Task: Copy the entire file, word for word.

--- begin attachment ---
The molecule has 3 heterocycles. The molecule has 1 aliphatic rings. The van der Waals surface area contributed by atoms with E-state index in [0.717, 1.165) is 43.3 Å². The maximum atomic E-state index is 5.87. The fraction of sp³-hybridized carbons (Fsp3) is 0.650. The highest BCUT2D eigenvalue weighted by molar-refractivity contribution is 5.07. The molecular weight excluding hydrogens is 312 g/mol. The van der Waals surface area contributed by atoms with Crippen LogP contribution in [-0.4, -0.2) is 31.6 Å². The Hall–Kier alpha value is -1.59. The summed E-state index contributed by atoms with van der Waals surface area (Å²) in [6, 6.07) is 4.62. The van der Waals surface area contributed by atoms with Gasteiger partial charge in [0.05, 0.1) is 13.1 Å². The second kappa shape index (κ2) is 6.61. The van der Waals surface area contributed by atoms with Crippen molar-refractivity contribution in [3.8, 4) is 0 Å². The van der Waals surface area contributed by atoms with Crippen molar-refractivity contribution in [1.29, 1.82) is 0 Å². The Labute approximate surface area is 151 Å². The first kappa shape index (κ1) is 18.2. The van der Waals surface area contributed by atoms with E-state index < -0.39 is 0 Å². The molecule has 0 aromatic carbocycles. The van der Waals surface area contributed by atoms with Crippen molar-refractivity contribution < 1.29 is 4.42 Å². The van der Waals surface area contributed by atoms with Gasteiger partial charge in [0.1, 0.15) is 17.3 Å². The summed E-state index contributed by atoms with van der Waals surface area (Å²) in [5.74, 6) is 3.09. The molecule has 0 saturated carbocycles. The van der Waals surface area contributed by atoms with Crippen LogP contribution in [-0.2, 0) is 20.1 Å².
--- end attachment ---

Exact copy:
The molecule has 3 heterocycles. The molecule has 1 aliphatic rings. The van der Waals surface area contributed by atoms with E-state index in [0.717, 1.165) is 43.3 Å². The maximum atomic E-state index is 5.87. The fraction of sp³-hybridized carbons (Fsp3) is 0.650. The highest BCUT2D eigenvalue weighted by molar-refractivity contribution is 5.07. The molecular weight excluding hydrogens is 312 g/mol. The van der Waals surface area contributed by atoms with Crippen LogP contribution in [-0.4, -0.2) is 31.6 Å². The Hall–Kier alpha value is -1.59. The summed E-state index contributed by atoms with van der Waals surface area (Å²) in [6, 6.07) is 4.62. The van der Waals surface area contributed by atoms with Gasteiger partial charge in [0.05, 0.1) is 13.1 Å². The second kappa shape index (κ2) is 6.61. The van der Waals surface area contributed by atoms with Crippen molar-refractivity contribution in [3.8, 4) is 0 Å². The van der Waals surface area contributed by atoms with Crippen molar-refractivity contribution in [1.29, 1.82) is 0 Å². The Labute approximate surface area is 151 Å². The first kappa shape index (κ1) is 18.2. The van der Waals surface area contributed by atoms with E-state index < -0.39 is 0 Å². The molecule has 0 aromatic carbocycles. The van der Waals surface area contributed by atoms with Crippen molar-refractivity contribution < 1.29 is 4.42 Å². The van der Waals surface area contributed by atoms with Gasteiger partial charge in [0.1, 0.15) is 17.3 Å². The summed E-state index contributed by atoms with van der Waals surface area (Å²) in [5.74, 6) is 3.09. The molecule has 0 saturated carbocycles. The van der Waals surface area contributed by atoms with Crippen LogP contribution in [-0.2, 0) is 20.1 Å².